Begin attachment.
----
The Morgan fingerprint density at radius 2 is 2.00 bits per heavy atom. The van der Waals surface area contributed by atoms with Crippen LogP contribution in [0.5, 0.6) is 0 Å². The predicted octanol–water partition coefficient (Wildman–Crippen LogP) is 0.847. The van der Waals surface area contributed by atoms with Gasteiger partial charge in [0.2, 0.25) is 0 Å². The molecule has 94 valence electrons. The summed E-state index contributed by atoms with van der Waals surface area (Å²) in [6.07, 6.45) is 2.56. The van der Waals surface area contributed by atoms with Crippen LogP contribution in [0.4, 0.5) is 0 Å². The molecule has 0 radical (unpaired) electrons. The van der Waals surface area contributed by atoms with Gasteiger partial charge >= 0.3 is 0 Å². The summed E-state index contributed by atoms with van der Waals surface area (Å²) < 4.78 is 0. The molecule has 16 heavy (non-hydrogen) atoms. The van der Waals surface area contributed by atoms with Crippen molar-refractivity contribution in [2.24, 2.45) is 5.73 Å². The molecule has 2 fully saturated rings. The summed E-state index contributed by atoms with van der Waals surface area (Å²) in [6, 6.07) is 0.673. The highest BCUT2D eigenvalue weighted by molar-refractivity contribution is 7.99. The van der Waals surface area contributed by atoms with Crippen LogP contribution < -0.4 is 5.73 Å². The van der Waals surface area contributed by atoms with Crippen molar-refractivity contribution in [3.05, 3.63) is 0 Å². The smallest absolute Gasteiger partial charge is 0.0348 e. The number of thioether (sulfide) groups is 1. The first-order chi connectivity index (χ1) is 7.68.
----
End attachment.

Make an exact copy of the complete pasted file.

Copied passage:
The Morgan fingerprint density at radius 2 is 2.00 bits per heavy atom. The van der Waals surface area contributed by atoms with Crippen LogP contribution in [0.5, 0.6) is 0 Å². The predicted octanol–water partition coefficient (Wildman–Crippen LogP) is 0.847. The van der Waals surface area contributed by atoms with Gasteiger partial charge in [0.2, 0.25) is 0 Å². The molecule has 94 valence electrons. The summed E-state index contributed by atoms with van der Waals surface area (Å²) in [6.07, 6.45) is 2.56. The van der Waals surface area contributed by atoms with Crippen LogP contribution in [0.4, 0.5) is 0 Å². The molecule has 0 radical (unpaired) electrons. The van der Waals surface area contributed by atoms with Gasteiger partial charge >= 0.3 is 0 Å². The summed E-state index contributed by atoms with van der Waals surface area (Å²) < 4.78 is 0. The molecule has 16 heavy (non-hydrogen) atoms. The van der Waals surface area contributed by atoms with Crippen molar-refractivity contribution in [2.24, 2.45) is 5.73 Å². The molecule has 2 fully saturated rings. The summed E-state index contributed by atoms with van der Waals surface area (Å²) in [6, 6.07) is 0.673. The highest BCUT2D eigenvalue weighted by molar-refractivity contribution is 7.99. The van der Waals surface area contributed by atoms with Crippen LogP contribution < -0.4 is 5.73 Å². The van der Waals surface area contributed by atoms with Crippen molar-refractivity contribution in [3.05, 3.63) is 0 Å². The smallest absolute Gasteiger partial charge is 0.0348 e. The number of thioether (sulfide) groups is 1. The first-order chi connectivity index (χ1) is 7.68.